Mass Killings And Planned Killing Sprees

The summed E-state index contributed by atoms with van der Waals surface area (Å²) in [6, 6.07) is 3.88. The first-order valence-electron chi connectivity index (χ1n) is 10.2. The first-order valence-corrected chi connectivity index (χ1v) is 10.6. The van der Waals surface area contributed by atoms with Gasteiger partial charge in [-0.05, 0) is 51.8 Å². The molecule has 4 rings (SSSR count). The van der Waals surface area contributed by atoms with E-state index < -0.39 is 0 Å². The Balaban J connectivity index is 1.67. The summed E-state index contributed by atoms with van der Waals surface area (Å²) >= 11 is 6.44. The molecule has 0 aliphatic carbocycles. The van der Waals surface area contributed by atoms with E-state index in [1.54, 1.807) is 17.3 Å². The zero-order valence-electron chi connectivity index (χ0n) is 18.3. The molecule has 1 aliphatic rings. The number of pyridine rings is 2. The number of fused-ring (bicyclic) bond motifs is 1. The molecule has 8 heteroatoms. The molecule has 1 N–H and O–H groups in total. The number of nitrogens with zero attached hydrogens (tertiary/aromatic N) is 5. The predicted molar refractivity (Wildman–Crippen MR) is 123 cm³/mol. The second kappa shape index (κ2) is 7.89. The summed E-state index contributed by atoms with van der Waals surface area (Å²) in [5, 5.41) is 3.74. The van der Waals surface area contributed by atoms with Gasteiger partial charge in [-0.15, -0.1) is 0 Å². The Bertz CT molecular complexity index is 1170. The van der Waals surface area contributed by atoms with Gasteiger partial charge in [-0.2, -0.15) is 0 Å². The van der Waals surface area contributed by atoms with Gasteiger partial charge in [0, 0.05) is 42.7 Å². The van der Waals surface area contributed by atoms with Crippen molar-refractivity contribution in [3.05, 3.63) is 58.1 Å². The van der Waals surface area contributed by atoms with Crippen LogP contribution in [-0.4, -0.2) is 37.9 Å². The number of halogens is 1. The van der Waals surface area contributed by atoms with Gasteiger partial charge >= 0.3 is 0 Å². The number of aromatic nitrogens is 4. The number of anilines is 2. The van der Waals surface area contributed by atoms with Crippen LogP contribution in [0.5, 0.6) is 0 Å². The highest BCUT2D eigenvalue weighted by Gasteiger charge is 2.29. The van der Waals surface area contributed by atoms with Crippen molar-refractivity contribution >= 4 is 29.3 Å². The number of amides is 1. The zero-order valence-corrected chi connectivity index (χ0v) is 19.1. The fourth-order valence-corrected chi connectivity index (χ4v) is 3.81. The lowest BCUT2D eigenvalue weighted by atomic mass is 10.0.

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Mass murders and planned killing sprees; the average person cannot grasp how any normal-thinking human can commit such heinous acts. This illustrates the contrasting mindsets of an average person and a psychopath, who are often guilty of these acts. Psychopathy is traditionally viewed as a personality disorder defined by antisocial behavior, diminished empathy and remorse, and disinhibited and impulsive behavior. Psychopathy is therefore associated with an increased risk of crime and violence, creating a formidable challenge for the justice systems. Although psychopaths’ crimes are inexcusable and they should be punished, if society intervenes before a psychopath reaches criminal status, we could prevent many tragedies. Psychopathy is a mental disorder that can be diagnosed early in a person’s life and, if reared in a healthy environment and taught how to channel anger and behavior, a psychopath is capable of living a normal and peaceful life. In the early 19th century, Philippe Pinel, a French psychiatrist, pioneered the study of today’s psychopathy. He described psychopathy as manie sans délire, insanity without symptoms of delirium or delusions. In Fini Schulsinger’s article Psychopathy: Heredity and Environment, Schulsinger discusses that Pinel was “much astonished to observe several insane persons who never presented any lesion of their intellect and who were dominated by a sort of instinctual rage, as if the affective abilities alone were damaged” (Schulsinger, 190).

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